Groundbreaking clinical trials

Stony Brook Children’s also provides cutting-edge research, child-sized technological innovations, clinical trials and breakthrough techniques to benefit pediatric patients as Long Island’s only children’s teaching hospital.

A child-first, family-first philosophy

The new hospital was designed with patients at the center of our thinking and planning, to promote their safety, well-being and healing. It’s the only children’s hospital on Long Island with all single-patient rooms, which allows us to combine the best practices in modern pediatric medicine with a child-first, family-first philosophy. The hospital’s design and amenities are supported by research that shows that a child-friendly environment contributes to better outcomes for children.

Each room of the new hospital includes patient, family and health care provider areas. State-of-the-art hospital beds capture and download patient information directly into the patients’ charts. Every room contains a proprietary security system, interactive televisions, in-room refrigerators, kid-focused menus as well as multicolored wall lights controlled by patients to give them a greater sense of control over their environment during what can be a frightening time for them and their families.

Other child-friendly features include separate child and teen playrooms, common areas, including an outdoor garden, and a classroom with Wi-Fi so students can keep up with their studies.

There’s also a new Ronald McDonald Family Room to offer a welcoming place for family respite, comfort and support.

Uplifting local artwork that soothes and inspires 

We’ve enjoyed the support of Long Island’s artistic community in providing artwork with a Long Island nautical theme, complete with a play lighthouse and wall-sized live feed from the Long Island Aquarium. It’s truly an outstanding art collection for the entire community living in harmony with the building’s architecture and reflecting the healing mission of Stony Brook Children’s.

To learn more, visit www.stonybrookchildrens.org.

Dr. Margaret McGovern is the Knapp Chair in Pediatrics, dean for clinical affairs and Renaissance School of Medicine physician-in-chief at Stony Brook Children’s Hospital.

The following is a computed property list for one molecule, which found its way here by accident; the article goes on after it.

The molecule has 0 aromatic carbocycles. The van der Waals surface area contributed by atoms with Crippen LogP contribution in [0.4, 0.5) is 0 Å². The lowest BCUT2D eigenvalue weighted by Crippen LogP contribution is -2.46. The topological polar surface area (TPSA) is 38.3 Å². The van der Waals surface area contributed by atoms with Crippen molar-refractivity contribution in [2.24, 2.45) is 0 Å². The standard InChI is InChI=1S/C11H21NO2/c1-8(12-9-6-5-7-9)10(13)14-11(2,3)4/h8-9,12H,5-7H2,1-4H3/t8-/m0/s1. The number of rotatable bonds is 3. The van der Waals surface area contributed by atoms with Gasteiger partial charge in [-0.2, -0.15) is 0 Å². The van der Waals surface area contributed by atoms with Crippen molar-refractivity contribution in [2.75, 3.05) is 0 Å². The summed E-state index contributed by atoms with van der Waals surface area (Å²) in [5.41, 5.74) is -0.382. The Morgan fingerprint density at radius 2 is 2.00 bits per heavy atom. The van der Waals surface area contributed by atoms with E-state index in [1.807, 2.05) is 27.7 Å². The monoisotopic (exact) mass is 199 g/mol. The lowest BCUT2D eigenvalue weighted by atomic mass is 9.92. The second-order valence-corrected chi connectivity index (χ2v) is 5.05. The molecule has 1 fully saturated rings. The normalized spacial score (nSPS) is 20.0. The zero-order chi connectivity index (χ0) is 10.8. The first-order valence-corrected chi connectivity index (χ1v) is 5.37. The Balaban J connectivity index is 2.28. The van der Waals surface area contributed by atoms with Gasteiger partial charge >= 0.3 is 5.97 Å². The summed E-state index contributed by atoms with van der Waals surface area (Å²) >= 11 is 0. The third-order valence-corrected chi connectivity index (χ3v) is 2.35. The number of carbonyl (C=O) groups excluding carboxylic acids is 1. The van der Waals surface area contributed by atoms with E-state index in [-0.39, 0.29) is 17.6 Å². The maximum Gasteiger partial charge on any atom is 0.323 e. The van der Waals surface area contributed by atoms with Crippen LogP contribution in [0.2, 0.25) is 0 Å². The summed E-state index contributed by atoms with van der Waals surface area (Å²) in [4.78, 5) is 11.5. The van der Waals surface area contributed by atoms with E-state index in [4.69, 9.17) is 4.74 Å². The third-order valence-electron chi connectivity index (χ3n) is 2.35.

By Lisa Scott

The League of Women Voters (LWV) has a longstanding non-partisan role in organizing, managing and moderating candidate debates in Suffolk County. On Oct. 21 we expanded that role by creating an alliance with the Kings Park Central School District (KPCSD) for a Suffolk County Executive debate.

In the summer we were given permission to use Kings Park High School (KPHS) auditorium, chosen for  its convenient location near the Sunken Meadow Parkway, thus appealing to both Smithtown and Huntington township voters. As the campaigns heated up in late September, LWV engaged with KPCSD Superintendent of Schools Dr. Timothy Eagen, who was most enthusiastic about establishing a true partnership between LWV and KPHS. Dr. Karen Lessler, KPHS Assistant Principal and Jack Bishop, KPHS Student Council Advisor, immediately followed up with LWV and a plan was developed that was innovative and educational for the school and the community. 

With LWV guidance on debate structure and rules, KPHS students in the National Honor Society and the Student Council worked diligently to organize the program and materials for the night of the debate. They spread word about the debate to the greater Kings Park community (including parents) and organizations, and letters were sent to local elected officials inviting them to be honored guests at the debate. They collaborated on banners both for the candidate dais as well as a welcome banner in the KPHS lobby. They created informative name cards for each of the candidates, as well as a program for all attendees with debate rules, candidate names, and details of all students speakers/topics. They also developed questions for the candidates (on index cards) which dealt with issues of importance to students. 

On the night of the debate, the students welcomed over 300 attendees. They introduced administrators, spoke about the importance of voting and read each candidate’s biography. Other students mixed with the attendees prior to the debate in the lobby, giving out programs and question cards, which were also distributed and collected in the auditorium. 

The debate itself was videotaped by Kings Park Productions, and is posted on the LWV website, www.lwv-suffolkcounty.org on the events page. Local media were present and did extensive reporting the following day. Questions asked of candidates Bellone, Fischer and Kennedy during the two hour debate covered many issues including young peoples’ challenges in finding jobs and affordable housing, vaping and the opioid crisis, school safety, the environment, especially water issues and creating more vibrant sustainable downtowns. 

A week after the debate, LWV members met with about 15 students who were involved in the debate to “de-brief.” Most students admitted that they didn’t really know much about the office, the candidates, or debates in general. Only a few considered themselves up to date on current issues or “political.” A few spoke about the importance of getting news from legitimate sources.